Owners of Twisters in Bloomfield selling business, hope to keep it an ice cream shop | Food | Pittsburgh | Pittsburgh City Paper

Owners of Twisters in Bloomfield selling business, hope to keep it an ice cream shop

click to enlarge Twisters Soft Serve Ice Cream on Main Street in Pittsburgh's Bloomfield neighborhood - CP PHOTO: KIMBERLY ROONEY
CP photo: Kimberly Rooney
Twisters Soft Serve Ice Cream on Main Street in Pittsburgh's Bloomfield neighborhood
After selling soft serve ice cream to Bloomfield residents and other Pittsburghers for 22 seasons, Twisters Soft Serve Ice Cream owner Joe Argenas and his wife Jennifer have decided it’s time to move on.

Argenas is selling the business and all of the equipment at 4210 Main St. for $350,000. He began informing people of his intention to sell several weeks ago, both through a sign on the property and a text list that requests “serious inquiries only.”

“It's been 22 [seasons], and me and my wife's been running this, but just you know, a lot of changes. My son's getting married, my daughter's off to college now,” Argenas told Pittsburgh City Paper. “It's time to just move on to a new chapter.”


Joe and Jennifer Argenas opened Twisters in 2000, and Argenas hopes that the next owner will continue the business as an ice cream shop, hopefully selling the same products he’s sold for the last 21 years, including a variety of soft serve, hard ice cream, milkshakes, sundaes, Italian ice, flurries, and slush puppies — which are slushies mixed with soft serve ice cream.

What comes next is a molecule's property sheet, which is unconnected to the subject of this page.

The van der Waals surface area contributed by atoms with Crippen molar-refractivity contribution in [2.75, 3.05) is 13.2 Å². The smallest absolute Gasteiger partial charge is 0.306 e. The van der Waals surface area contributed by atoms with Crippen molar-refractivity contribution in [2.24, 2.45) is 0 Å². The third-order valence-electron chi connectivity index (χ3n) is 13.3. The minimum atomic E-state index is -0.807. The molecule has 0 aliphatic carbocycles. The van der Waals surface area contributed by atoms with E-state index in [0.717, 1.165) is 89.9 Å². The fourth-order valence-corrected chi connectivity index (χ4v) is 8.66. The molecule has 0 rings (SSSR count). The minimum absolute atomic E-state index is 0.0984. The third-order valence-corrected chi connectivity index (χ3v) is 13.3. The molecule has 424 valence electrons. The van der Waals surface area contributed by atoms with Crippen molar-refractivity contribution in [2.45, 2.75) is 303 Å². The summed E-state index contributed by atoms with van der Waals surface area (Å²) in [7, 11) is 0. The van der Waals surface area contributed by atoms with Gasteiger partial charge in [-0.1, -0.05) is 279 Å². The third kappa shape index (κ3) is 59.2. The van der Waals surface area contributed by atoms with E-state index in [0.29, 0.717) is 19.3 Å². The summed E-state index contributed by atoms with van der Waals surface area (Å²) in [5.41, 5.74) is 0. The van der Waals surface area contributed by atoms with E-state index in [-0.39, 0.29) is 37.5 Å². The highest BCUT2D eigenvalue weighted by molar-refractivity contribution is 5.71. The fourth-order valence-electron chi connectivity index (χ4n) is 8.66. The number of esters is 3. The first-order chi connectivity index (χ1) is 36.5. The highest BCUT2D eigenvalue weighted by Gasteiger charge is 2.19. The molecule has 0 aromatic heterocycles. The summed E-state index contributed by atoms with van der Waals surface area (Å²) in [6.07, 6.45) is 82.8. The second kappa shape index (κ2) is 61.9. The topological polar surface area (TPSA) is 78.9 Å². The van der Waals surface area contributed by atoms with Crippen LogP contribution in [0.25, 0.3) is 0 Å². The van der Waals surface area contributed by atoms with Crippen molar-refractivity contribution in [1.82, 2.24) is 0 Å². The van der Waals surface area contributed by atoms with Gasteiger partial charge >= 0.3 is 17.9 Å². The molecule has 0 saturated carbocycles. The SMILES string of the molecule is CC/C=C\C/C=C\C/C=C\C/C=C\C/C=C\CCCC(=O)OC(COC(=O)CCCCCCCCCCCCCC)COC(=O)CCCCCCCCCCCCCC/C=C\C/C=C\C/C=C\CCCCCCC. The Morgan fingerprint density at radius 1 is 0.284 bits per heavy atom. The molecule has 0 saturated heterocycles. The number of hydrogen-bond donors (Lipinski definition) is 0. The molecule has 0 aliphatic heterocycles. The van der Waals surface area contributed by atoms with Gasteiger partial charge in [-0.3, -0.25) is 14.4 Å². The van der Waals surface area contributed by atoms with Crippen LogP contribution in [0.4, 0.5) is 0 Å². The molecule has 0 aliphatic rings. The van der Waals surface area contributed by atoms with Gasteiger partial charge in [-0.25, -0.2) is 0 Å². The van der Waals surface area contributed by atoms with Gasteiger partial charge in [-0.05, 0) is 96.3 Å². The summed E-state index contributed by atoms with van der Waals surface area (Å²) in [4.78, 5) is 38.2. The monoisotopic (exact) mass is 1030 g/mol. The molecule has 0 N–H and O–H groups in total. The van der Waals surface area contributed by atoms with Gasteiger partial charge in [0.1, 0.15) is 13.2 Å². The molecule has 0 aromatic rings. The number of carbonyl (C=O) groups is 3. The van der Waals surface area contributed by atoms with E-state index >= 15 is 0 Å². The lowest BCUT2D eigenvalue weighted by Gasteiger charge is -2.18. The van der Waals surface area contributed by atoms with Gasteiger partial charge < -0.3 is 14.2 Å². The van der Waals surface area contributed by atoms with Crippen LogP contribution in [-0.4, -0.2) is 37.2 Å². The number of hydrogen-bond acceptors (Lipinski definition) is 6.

“If I have to pick and choose, you know, I'm not looking for a developer to come in and do something else or change the whole format around,” Argenas says.

While the building itself, with its off-white sheet siding, signature red awning, and brightly colored ice cream-related signage, is not currently for sale, Argenas is willing to consider offers. However, he says he is otherwise content with remaining the property owner and landlord.

Argenas says he’s gotten a lot of inquiries so far, making him optimistic about being able to sell. For him, it was important to sell during ice cream season so that potential buyers could come in and see the business’ operations. If he is unable to find a suitable buyer, however, he plans on coming back next season.


“We're not closing, we're not going out of business. We're not moving to another location,” Argenas says. “If it doesn't sell, I'll be back here in the spring.”

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